Brief Fear of Negative Evaluation Scale


Author of Tool: 

Leary, M. R.

Key references: 

Leary, M. R. (1983). A brief version of the Fear of Negative Evaluation Scale. Personality and Social Psychology Bulletin, 9, 371-376.Rodebaugh, T. L., Woods, C. M., Thissen, D. M., Heimberg, R. G., Chambless, D. L., & Rapee, R. M. (2004). More information from fewer questions: The factor structure and item properties of the original and Brief Fear of Negative Evaluation Scale. Psychological Assessment, 16, 169 –181. Weeks, J. W., Heimberg, R. G., Fresco, D. M., Hart, T. A., Turk, C. L., Schnieier, F. R., & Liebowitz, M. R. (2005). Empirical validation and psychometric evaluation of the Brief Fear of Negative Evaluation Scale in patients with social anxiety disorder. Psychological Assessment, 17, 179–190.

Primary use / Purpose: 

A brief measure of fear of negative evaluation.


A key proposition of cognitive– behavioral models of social anxiety (Clark & Wells, 1995; Rapee & Heimberg, 1997) is that social anxiety is, in part, a response to perceived negative evaluation by others. The construct of fear of negative evaluation consists of feelings of apprehension about others’ evaluations, distress over these negative evaluations, and the expectation that others will evaluate one negatively (Watson & Friend, 1969). This construct is distinct from, but closely related to, social anxiety. Specifically, fear of negative evaluation pertains to the sense of dread associated with being evaluated unfavorably while anticipating or participating in a social situation, whereas social anxiety pertains to affective reactions to these situations. The Brief Fear of Negative Evaluation Scale (BFNE) measures this construct.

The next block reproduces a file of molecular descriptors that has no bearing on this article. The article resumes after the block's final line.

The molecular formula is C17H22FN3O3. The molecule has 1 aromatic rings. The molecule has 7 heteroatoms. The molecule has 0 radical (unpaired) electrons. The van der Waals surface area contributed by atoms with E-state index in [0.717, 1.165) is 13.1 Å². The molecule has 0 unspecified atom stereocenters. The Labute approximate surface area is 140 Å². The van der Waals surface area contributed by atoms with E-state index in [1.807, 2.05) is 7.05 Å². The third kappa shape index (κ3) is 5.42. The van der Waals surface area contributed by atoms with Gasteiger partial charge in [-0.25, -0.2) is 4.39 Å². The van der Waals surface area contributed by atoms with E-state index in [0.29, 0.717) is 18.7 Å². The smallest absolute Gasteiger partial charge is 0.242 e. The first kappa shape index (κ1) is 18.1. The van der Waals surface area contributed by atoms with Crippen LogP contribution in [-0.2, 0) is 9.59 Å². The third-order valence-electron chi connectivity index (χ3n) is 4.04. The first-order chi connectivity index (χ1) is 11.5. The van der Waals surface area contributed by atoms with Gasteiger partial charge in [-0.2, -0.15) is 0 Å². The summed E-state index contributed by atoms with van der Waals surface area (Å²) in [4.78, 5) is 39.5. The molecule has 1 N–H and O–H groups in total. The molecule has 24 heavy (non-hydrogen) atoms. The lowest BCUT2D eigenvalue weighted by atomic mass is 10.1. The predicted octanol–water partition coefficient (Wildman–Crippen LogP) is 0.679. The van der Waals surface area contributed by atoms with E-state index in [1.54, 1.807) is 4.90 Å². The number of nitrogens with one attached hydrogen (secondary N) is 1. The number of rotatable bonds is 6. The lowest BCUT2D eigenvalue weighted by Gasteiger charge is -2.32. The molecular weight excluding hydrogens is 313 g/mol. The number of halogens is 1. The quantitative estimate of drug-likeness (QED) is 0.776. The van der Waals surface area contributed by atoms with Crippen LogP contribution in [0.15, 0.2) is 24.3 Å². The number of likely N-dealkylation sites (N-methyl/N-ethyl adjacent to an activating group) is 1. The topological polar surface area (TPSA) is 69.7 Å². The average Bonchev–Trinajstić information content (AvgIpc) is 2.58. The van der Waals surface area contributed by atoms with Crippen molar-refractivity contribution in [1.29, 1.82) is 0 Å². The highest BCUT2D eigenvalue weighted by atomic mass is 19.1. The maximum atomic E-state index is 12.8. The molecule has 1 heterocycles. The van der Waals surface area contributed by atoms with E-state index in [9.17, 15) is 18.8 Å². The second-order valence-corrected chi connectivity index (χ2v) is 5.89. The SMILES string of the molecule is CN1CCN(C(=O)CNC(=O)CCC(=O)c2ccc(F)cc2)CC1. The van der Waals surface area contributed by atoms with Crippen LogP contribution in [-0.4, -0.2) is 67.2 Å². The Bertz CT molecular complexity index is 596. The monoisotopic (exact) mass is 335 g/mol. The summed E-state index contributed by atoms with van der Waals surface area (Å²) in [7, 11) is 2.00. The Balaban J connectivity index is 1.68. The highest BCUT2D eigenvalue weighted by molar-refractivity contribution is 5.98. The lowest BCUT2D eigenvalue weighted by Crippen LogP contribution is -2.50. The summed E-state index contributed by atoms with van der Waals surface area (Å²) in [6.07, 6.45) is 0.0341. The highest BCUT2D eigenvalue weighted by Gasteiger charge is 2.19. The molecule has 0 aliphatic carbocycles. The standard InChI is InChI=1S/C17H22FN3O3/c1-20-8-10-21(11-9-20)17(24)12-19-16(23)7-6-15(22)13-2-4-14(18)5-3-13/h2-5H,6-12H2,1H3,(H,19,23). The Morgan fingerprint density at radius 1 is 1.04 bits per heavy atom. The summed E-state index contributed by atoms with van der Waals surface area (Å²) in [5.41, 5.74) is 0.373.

When the BFNE Scale was tested on a clinically anxious population. Factor analysis supported the construct validity of the BFNE. The validity of the BFNE was further demonstrated through significant correlations with social avoidance and depression, and non-significant correlations with agoraphobic avoidance and demographic variables. The scale obtained excellent inter-item reliability (α=.97) and 2-week test-retest reliability (r=.94). Discriminant function analysis also supported validity of the BFNE. For example, individuals with social phobia scored significantly higher on the BFNE than those with panic disorder and a group of non-psychiatric community controls (n=30). The BFNE was sensitive to pre- to post-CBT changes in both social anxiety and panic disorder, and changes on the BFNE correlated significantly with other measures of treatment responsiveness, such as reductions in somatic arousal, depression and other anxiety symptomatology. These research findings strongly support the validity of the BFNE and its clinical utility as an outcome measure in social anxiety treatment.



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